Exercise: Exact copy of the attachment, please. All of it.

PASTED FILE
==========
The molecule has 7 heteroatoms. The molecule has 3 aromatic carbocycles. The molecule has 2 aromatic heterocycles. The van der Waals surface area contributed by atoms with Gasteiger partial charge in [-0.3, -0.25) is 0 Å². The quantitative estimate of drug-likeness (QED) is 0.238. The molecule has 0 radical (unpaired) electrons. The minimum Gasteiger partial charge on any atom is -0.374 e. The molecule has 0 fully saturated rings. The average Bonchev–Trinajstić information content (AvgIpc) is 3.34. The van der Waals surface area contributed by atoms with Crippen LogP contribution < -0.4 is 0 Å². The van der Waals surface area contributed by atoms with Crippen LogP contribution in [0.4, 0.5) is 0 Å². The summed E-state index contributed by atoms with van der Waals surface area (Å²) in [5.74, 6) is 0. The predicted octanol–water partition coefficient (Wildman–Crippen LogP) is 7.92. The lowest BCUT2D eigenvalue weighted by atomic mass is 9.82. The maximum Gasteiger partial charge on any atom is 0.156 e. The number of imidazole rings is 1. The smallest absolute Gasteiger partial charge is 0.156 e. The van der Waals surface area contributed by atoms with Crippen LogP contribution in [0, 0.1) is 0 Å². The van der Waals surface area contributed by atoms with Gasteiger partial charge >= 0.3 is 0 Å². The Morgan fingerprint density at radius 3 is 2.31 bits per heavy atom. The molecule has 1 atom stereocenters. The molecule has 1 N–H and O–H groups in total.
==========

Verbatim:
The molecule has 7 heteroatoms. The molecule has 3 aromatic carbocycles. The molecule has 2 aromatic heterocycles. The van der Waals surface area contributed by atoms with Gasteiger partial charge in [-0.3, -0.25) is 0 Å². The quantitative estimate of drug-likeness (QED) is 0.238. The molecule has 0 radical (unpaired) electrons. The minimum Gasteiger partial charge on any atom is -0.374 e. The molecule has 0 fully saturated rings. The average Bonchev–Trinajstić information content (AvgIpc) is 3.34. The van der Waals surface area contributed by atoms with Crippen LogP contribution < -0.4 is 0 Å². The van der Waals surface area contributed by atoms with Crippen LogP contribution in [0.4, 0.5) is 0 Å². The summed E-state index contributed by atoms with van der Waals surface area (Å²) in [5.74, 6) is 0. The predicted octanol–water partition coefficient (Wildman–Crippen LogP) is 7.92. The lowest BCUT2D eigenvalue weighted by atomic mass is 9.82. The maximum Gasteiger partial charge on any atom is 0.156 e. The number of imidazole rings is 1. The smallest absolute Gasteiger partial charge is 0.156 e. The van der Waals surface area contributed by atoms with Crippen LogP contribution in [0, 0.1) is 0 Å². The van der Waals surface area contributed by atoms with Gasteiger partial charge >= 0.3 is 0 Å². The Morgan fingerprint density at radius 3 is 2.31 bits per heavy atom. The molecule has 1 atom stereocenters. The molecule has 1 N–H and O–H groups in total.